How To Cook Steak

We know that when you come to see us you have no intention of cooking and we are more than happy to create a wonderful meal for you and your family.  However, if you are cooking for your family or having friends over for a dinner party then you will want to do your best to create a great tasting meal.  We will go over a couple of factors to help you better cook steak and create a sauce to go with it as every meat you cook should come with a sauce.

Which Cut Of Steak To Use

When I first started learning how to cook one of the first things I took away was that the quality of ingredients plays a huge role in how the meal comes out.  When it comes to steak it is impossible to turn a cheap and tough piece of beef into a juicy, soft, and mouthwatering steak.  If you are stuck with this task then you are taking on not only a difficult task but possibly an impossible one.  My cut of choice is the New York strip.  Even though this cut is on the more expensive side it is an amazing choice and if you cook it right will come out with a nice texture on the outside and a juicy and soft meat on the inside.

How To Cook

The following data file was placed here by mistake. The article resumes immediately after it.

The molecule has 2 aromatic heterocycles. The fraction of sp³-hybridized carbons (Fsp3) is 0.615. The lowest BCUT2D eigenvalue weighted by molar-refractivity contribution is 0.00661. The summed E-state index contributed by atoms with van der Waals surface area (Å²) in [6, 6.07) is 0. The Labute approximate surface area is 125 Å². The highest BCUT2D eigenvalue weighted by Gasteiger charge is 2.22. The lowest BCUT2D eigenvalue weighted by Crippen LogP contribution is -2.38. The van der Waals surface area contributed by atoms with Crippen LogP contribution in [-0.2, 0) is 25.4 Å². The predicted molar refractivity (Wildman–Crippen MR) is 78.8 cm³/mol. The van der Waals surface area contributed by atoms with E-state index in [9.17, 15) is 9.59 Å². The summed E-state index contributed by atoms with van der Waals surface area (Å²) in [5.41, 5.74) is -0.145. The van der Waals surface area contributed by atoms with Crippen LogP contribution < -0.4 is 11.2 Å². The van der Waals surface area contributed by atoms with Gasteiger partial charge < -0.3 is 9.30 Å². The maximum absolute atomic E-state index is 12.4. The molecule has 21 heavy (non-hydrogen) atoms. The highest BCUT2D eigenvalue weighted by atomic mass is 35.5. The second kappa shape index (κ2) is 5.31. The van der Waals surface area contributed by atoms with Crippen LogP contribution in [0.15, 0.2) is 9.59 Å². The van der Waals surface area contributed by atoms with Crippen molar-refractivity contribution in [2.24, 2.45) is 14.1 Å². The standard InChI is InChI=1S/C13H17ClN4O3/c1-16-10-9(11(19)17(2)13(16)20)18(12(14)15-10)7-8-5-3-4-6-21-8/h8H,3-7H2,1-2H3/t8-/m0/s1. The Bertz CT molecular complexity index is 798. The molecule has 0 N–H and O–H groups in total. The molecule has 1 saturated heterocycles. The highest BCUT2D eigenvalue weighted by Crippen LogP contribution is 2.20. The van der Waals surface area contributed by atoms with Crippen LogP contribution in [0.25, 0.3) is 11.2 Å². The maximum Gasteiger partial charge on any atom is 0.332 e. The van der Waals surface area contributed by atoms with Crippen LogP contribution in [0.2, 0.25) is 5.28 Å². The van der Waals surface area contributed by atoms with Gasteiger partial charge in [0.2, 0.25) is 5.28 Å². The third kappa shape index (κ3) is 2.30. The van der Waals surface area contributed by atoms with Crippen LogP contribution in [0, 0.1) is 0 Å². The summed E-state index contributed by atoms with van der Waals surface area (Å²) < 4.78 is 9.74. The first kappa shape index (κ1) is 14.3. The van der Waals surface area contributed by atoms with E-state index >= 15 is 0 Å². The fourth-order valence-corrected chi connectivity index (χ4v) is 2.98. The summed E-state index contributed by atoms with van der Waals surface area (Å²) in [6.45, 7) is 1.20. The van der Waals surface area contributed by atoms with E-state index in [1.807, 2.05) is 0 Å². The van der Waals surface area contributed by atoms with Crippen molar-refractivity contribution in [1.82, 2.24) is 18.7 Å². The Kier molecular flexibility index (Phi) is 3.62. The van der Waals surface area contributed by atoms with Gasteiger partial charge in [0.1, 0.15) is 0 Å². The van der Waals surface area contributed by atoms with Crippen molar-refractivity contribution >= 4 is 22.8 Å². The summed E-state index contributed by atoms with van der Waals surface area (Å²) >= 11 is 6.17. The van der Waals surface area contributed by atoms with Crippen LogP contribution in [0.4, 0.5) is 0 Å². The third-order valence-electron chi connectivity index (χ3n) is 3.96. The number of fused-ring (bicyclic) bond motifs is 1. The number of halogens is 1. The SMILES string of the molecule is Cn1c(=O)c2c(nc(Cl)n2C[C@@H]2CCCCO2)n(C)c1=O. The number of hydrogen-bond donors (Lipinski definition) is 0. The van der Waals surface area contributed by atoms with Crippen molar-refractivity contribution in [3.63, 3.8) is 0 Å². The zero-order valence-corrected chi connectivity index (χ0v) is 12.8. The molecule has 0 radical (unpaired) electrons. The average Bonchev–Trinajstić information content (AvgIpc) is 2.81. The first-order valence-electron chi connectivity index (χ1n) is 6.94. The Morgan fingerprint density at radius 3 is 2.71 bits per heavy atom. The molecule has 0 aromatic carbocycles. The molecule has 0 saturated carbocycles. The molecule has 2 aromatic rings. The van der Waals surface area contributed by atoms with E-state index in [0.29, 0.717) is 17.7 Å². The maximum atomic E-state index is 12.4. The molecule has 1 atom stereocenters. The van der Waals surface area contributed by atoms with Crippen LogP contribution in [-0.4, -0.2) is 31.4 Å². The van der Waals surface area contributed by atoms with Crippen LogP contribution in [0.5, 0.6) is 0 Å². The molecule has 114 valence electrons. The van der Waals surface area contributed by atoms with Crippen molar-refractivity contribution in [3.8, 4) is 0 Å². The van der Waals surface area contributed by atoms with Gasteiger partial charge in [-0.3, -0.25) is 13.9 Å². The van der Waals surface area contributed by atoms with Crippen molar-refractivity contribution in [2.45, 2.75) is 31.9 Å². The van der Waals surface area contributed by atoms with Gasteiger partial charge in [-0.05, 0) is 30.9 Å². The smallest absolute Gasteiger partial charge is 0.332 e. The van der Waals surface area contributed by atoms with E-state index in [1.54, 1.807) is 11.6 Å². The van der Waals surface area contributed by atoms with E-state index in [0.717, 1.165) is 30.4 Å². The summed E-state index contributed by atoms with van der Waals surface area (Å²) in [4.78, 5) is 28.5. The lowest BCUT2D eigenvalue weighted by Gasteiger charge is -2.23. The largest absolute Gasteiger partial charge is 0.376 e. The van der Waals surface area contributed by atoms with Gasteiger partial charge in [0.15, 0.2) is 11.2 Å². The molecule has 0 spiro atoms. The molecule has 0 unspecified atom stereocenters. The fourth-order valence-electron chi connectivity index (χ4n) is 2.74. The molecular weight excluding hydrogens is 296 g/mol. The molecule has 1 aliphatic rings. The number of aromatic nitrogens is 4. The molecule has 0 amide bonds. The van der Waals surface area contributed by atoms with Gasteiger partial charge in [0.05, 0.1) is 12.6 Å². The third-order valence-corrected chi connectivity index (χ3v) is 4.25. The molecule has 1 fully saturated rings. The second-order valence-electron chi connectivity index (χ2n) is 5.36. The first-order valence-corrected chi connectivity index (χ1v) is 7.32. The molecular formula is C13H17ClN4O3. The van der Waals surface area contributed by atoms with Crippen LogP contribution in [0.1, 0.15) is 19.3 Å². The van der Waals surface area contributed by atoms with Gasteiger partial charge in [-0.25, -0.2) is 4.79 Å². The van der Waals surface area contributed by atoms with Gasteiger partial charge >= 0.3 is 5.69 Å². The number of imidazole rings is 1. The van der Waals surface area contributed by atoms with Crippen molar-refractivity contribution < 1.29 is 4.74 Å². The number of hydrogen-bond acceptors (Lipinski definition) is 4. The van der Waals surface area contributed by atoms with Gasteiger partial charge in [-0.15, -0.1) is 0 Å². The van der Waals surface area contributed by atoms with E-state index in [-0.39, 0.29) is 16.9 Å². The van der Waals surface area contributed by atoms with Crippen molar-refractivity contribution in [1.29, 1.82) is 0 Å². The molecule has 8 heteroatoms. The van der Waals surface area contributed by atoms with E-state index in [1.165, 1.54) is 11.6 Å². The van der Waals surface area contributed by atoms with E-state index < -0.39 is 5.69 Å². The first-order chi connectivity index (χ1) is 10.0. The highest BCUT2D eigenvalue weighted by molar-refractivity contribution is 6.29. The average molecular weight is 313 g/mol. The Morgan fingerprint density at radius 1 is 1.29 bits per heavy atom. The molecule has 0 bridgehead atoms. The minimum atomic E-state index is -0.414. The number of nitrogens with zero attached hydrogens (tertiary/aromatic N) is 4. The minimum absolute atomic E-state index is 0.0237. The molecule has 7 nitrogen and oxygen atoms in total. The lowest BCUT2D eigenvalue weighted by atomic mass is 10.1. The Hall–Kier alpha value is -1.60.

The most important part of cooking a steak is using high heat.  This is the biggest mistake that home cooks make when it comes to cooking steak is that they don’t get the pan hot enough.  When you cook a steak at a low temperature what happens is some of the liquid starts to cook out of the beef it doesn’t evaporate out of the pan right away and you end up boiling the meat and you end up with a sort of grey colored meat which is extremely chewy and generally a horrible experience all the way around.  So before you put the steak down in the pan make sure the pan is very hot.  After your pan is done heating up you can check it by dropping a little bit of water in the pan.  If the water beads up upon contact with the hot pan then your pan is hot enough and ready for the steak.  Use an oil with a very high smoke point and once the oil has heated up place the salt and peppered steak down into the pan and don’t touch it.  It will initially stick to the pan but after 30 seconds or so a beautiful brown crust will form on the bottom and pull the steak away from the pan.  Flip and cook to the desired level.  At the end of the cooking, with roughly 30 seconds left, I like to throw in a chunk of butter and some rosemary into the pan to finish with the steak to give a nice decadent taste to the outside of the steak.